Interestingly enough, Bojanowski’s character development follows the development of the Thomas George Estates’ Pinot. Characters who first appear abrasive and simple become richly complex and endearing (although not in a conventional way). And, Bojanowski’s splintered characters linger in the back of one’s throat for a long time.

The Dog Fighter contains rich and powerful metaphors, motifs, and parallels, but there is nothing structural or predictable in the way Bojanowski employed these literary tools. Instead of following the tired, old literary paradigm, Bojanowski masterfully composed his novel, and the characters within, “from thousands of tiny pieces of cracked tile and glass and mirror.”

Written with Tim Counihan and Palmi Möller

Marc (center) surrounded by my family and myself

Marc (center) surrounded by my family and myself

Pinot Noir
Chili, Lontue Valley


Normally I avoid organic wines because when it comes to wine, it’s not just the thought that matters. This organic pinot noir, however, is one to savor. It’s fruit forward, with hints of wild raspberry that quickly melt into dark chocolate. The aftertaste is long but gentle: a little chewy and earthy. You can purchase this wine for $11.99 (on sale) at The Nature Stop on Grant Street in SF. This wine pairs extremely well with a movie, such as The Wrestler, or a historical fiction novel that reinterprets the mass confusion at the Battle of Gettysburg.

The Wrestler directed by Darren Aronofsky (2008)

The casting directors of this soul-stirring drama deserve many accolades, indeed; Suzanne Smith and Mary Vernieu’s casting decisions added even more depth to the movie’s effective and focal parallel between the wrestler and the stripper. Mickey Rourke, a steamy heart-throb of the 80’s and early 90’s, has returned to the scene radically altered from reconstructive surgery resulting from his boxing career in the 90’s. Twenty-five years ago, I’m sure he had his pick between many lovely ladies-in-waiting, but now he seems to find solace from his chihuahuas, one of whom is named Jaws (an examplary name for that particulary fiesty breed). So, it is no surprise that Rourke’s portrayal as former headlining professional wrestler, Randy the Ram, whose body and therefore life is breaking down, is stunningly accurate and heartbreakingly realistic. Additionally, Marisa Tomei’s depiction of the aging stripper is flawless. Tomei, still gorgeous, is an older actress who can steam-up the screen or sober her audience with a raw and candid performance such as this one. Her versatility as an actress compliments her role as Cassidy: the empathetic, single mother who strips for a living. Unlike Randy the Ram, she’s completely able to separate her stripper persona from her real life outside of the club. This is why the friendship and parallel between Randy and Cassidy is so integral to movie’s purpose: the relationship amplifies Randy’s tragic inability to divorce his wrestling career with his life. And, without giving too much away, that is where the ultimate tragedy lies.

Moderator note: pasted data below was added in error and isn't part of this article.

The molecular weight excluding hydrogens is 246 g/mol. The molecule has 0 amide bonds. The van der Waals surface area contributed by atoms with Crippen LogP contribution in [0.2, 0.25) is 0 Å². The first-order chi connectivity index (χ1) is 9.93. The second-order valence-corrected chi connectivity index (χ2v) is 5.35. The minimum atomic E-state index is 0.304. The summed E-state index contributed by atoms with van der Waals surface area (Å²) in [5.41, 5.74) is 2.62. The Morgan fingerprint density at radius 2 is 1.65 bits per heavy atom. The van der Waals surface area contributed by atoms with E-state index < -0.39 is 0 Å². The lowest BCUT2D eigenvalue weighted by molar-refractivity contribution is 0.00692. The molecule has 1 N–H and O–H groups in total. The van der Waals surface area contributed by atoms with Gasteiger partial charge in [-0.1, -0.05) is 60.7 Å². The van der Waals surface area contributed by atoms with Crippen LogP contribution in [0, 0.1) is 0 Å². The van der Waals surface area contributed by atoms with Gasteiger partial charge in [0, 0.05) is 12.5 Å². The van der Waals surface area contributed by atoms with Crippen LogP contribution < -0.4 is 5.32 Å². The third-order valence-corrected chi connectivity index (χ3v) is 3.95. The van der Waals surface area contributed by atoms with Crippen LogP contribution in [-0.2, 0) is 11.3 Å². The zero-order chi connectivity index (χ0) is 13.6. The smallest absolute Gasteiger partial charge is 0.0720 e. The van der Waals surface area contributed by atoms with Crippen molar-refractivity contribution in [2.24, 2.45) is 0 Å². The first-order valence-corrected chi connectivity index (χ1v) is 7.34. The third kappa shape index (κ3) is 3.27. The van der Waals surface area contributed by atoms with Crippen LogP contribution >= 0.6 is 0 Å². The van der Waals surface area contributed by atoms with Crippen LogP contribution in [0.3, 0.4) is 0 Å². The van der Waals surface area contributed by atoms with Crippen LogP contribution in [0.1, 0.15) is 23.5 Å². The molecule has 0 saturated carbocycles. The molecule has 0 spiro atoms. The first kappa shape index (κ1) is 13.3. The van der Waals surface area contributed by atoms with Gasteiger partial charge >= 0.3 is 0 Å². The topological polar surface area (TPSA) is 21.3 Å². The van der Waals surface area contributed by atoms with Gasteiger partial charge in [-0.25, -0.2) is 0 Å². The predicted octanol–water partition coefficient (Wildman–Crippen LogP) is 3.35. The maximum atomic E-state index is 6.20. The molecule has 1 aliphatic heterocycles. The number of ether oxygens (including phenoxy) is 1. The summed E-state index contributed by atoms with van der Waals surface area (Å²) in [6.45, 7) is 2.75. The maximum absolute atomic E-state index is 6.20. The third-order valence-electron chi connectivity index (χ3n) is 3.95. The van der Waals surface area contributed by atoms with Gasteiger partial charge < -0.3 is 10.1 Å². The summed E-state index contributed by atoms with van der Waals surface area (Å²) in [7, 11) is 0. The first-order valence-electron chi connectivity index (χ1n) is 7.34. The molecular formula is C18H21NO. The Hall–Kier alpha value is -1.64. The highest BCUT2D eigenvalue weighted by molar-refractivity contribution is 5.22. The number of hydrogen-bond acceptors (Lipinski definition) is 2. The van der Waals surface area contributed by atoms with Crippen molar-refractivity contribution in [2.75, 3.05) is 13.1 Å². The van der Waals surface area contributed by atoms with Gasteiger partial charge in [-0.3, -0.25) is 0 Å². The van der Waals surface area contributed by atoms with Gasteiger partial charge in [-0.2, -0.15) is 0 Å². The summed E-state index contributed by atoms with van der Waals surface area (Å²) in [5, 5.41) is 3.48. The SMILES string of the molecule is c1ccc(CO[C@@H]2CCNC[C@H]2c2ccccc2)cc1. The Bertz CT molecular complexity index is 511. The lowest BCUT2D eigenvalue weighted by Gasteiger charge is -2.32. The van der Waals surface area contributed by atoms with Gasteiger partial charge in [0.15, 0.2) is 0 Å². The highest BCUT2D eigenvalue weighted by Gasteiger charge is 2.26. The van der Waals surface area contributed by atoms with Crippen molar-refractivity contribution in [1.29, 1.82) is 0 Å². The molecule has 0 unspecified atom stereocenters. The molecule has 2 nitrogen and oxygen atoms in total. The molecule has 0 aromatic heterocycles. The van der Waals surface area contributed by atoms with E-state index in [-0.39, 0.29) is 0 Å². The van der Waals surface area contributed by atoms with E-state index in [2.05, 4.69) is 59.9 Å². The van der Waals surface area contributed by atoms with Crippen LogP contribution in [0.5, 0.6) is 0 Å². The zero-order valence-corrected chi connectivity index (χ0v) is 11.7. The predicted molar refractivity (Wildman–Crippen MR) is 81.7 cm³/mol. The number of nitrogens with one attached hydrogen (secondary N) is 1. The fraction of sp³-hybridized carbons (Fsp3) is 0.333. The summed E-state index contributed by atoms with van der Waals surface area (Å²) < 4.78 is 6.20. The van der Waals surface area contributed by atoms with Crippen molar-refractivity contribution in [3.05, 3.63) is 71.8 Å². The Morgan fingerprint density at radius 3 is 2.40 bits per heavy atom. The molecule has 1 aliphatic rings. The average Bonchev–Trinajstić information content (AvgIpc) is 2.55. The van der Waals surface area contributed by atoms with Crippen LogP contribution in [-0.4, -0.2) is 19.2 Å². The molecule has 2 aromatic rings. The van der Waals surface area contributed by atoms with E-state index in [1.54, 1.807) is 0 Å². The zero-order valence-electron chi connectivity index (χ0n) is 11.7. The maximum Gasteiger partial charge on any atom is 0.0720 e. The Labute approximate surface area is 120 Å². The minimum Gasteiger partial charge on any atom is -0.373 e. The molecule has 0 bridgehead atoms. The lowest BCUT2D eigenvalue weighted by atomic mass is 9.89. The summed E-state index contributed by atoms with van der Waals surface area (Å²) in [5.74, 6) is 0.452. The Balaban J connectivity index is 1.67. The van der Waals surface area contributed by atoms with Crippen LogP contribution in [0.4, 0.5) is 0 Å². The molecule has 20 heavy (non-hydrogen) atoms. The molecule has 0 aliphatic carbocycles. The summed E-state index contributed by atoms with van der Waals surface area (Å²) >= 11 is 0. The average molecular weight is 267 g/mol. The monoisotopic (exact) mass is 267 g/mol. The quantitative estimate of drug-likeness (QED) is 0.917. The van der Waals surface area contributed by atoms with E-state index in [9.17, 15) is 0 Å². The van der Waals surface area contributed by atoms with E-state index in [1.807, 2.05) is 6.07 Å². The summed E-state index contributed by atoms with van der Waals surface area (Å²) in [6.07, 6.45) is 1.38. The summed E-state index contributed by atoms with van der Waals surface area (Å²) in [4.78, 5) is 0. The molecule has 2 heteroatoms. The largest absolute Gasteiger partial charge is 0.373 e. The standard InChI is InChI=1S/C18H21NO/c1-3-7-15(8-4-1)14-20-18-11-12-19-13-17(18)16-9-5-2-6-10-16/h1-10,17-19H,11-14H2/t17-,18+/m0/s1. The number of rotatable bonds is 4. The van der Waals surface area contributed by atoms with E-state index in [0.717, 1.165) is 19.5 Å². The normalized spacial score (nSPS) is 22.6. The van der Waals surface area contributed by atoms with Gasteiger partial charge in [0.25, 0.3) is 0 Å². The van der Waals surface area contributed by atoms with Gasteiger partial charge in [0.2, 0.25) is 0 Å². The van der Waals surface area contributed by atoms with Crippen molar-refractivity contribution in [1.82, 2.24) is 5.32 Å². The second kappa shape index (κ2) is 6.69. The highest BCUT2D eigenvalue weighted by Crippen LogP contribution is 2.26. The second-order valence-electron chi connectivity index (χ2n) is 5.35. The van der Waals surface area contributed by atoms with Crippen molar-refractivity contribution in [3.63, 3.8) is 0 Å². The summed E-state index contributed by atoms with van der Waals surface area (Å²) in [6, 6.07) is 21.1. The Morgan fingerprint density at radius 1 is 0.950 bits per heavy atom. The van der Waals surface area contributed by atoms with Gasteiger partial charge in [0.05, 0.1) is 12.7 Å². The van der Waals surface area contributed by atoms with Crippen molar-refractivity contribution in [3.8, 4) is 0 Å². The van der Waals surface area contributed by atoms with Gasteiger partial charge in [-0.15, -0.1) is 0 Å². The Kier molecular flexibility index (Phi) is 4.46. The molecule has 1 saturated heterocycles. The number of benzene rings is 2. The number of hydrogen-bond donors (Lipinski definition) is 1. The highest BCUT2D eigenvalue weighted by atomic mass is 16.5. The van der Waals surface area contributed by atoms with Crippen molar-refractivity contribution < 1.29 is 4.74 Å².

Amazon: The Wrestler

 The Killer Angels by Michael Shaara (1974)

*won the Pulitzer!

To be completely honest, I’m not into war novels. Battle strategies and other such war tactics don’t intrigue me. For years my father has been telling me to read The Killer Angels by Michael Shaara, and I finally did and loved it. This novel follows in the footsteps of Truman Capote’s In Cold Blood; Capote, the inventor of the literary genre called literary non-fiction, expertly captured the heinous 1950 murder of the Clutter Family by writing not only of the factual events, but the inner thoughts of the main characters. Likewise, Shaara creates and showcases the inner dialogues of the main guys (i.e., Lee, Longstreet, Chamberlain, Armistead) at the Battle of Gettysburg. Not only does this humanize these historical figures, it illuminates the actual confusion at the battlefield and uncertainty about what the Civil War was about. These men were fighting against former friends and allies; some of the Rebels weren’t fighting for slavery but for their states and intangible “rights.”

I think that at times, we tend to think of these men as ideas or merely as two-dimensional figures. This novel, however, fleshes out all these wonderfully brilliant and loyal men and offers their morals, perplexities, and souls for the audience to savor, examine, and respect.

 Overall this book is paced perfectly, and it is accessible for someone who doesn’t know much about the Civil War.

Amazon: The Killer Angels